Figure 1 describes the class hierarchy of these interfaces. We chose not to define a single interface for all of the possible events because a single handler will likely be only interested in some of the events. For instance, a handler that accepts connections will most likely not need to establish connections. This separation allows handlers to implement only the operations they really need.
Figure 1. Class hierarchy for I/O event handlers
The Life of a Handler
One important difference from the thread-per-client model is that all read and write operations are non-blocking, forcing the programmer to deal with partial reads and writes. When the handler receives a read event, it means only that there are some bytes available in the socket's read buffer. This data may contain either part of a packet, a full packet, or more than one packet. All cases have to be considered while reading. A similar situation occurs when writing. It is only possible to write as much as the space available on the socket's write buffer. A call to write will return as soon as the buffer space is exhausted, regardless of whether the data has been fully written or not. This has a direct impact on the lifecycle of a handler, which needs to deal with all of these situations.
A handler is basically a state machine reacting to I/O events. Its typical lifecycle is the following:
Waiting for data
The handler is interested in reading but not in writing, since there is nothing to send to the client. Therefore, it activates read interest and waits for the read event.
After receiving the read event, the handler retrieves the available data from the socket and starts reassembling the request. During this state, it is not interested in receiving any type of event. If a packet is fully reassembled, it starts processing it (state 3). Otherwise, it saves the partial packet, reactivates read interest, and continues waiting for data (state 1).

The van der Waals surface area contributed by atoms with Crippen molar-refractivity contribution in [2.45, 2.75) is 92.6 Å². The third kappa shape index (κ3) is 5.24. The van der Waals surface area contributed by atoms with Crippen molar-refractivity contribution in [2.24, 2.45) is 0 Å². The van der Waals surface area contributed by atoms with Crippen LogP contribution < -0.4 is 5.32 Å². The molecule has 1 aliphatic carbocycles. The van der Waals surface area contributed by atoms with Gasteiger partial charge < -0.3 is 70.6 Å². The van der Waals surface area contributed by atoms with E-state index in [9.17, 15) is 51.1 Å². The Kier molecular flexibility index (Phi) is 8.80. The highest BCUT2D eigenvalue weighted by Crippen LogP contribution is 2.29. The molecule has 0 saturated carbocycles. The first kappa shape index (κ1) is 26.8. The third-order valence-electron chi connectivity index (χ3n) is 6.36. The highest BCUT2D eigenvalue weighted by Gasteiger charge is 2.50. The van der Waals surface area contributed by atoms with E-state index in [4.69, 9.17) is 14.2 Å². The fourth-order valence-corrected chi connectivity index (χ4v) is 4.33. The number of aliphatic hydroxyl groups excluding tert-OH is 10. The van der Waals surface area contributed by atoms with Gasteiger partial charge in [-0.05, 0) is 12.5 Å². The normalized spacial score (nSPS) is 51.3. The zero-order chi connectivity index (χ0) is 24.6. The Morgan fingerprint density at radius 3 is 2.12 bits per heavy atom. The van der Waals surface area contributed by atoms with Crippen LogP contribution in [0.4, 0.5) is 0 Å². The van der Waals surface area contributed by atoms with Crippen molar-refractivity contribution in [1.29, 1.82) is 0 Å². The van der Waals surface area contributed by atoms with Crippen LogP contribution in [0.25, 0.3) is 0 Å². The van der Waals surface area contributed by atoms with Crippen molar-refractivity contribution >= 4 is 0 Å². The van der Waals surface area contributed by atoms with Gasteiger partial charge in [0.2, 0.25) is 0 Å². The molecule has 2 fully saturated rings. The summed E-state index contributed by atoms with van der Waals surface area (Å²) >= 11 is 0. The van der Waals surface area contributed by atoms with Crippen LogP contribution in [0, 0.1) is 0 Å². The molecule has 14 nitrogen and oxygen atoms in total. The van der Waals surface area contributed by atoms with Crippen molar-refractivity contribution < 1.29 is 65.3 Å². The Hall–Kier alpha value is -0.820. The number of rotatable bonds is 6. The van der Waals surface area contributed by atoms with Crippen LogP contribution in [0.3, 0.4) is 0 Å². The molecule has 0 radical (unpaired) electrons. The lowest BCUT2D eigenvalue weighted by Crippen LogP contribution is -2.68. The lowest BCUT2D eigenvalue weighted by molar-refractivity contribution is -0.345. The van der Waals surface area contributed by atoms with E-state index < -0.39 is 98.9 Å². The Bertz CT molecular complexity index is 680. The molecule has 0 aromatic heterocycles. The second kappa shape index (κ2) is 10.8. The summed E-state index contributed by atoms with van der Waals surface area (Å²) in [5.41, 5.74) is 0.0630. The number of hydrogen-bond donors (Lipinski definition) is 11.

The handler enters this state whenever a request is fully reassembled. While here, the handler is not interested in either reading or writing (assuming that it only processes a request at a time). All interest in I/O events is disabled.
When the reply is ready, the handler tries to send it immediately using a non-blocking write. If there is not enough space on the socket's write buffer to hold the entire packet, it will be necessary to send the rest later (step 5). Otherwise, the packet is sent and the handler can reactivate read interest, waiting for the next packet.
Waiting to write
When a non-blocking write returns without having written all of the data, the handler activates interest in the write event. Later, when there is space available in the write buffer, the write event will be raised and the handler will continue writing the packet.
Figure 2 shows the state transition diagram of a handler.
Figure 2. State transition diagram of an handler
Dispatching I/O Events
class is responsible for supporting the lifecycle of the handlers. For
that, it manages the following information for each handler:
SelectableChannel: The channel to be monitored for events.
- The handler itself: The object to be notified of events.
- An interest set: The set of operations to be monitored.
Handlers must provide these elements when they register
will then register the channel with the internal selector, using
the interest set to activate monitoring of the corresponding I/O operations. The
handler is stored as an attachment, which is a convenient way of associating
application data with a registered channel. Internally, the following method
call is performed to register a handler:
channel.register(selector, interestSet, handler);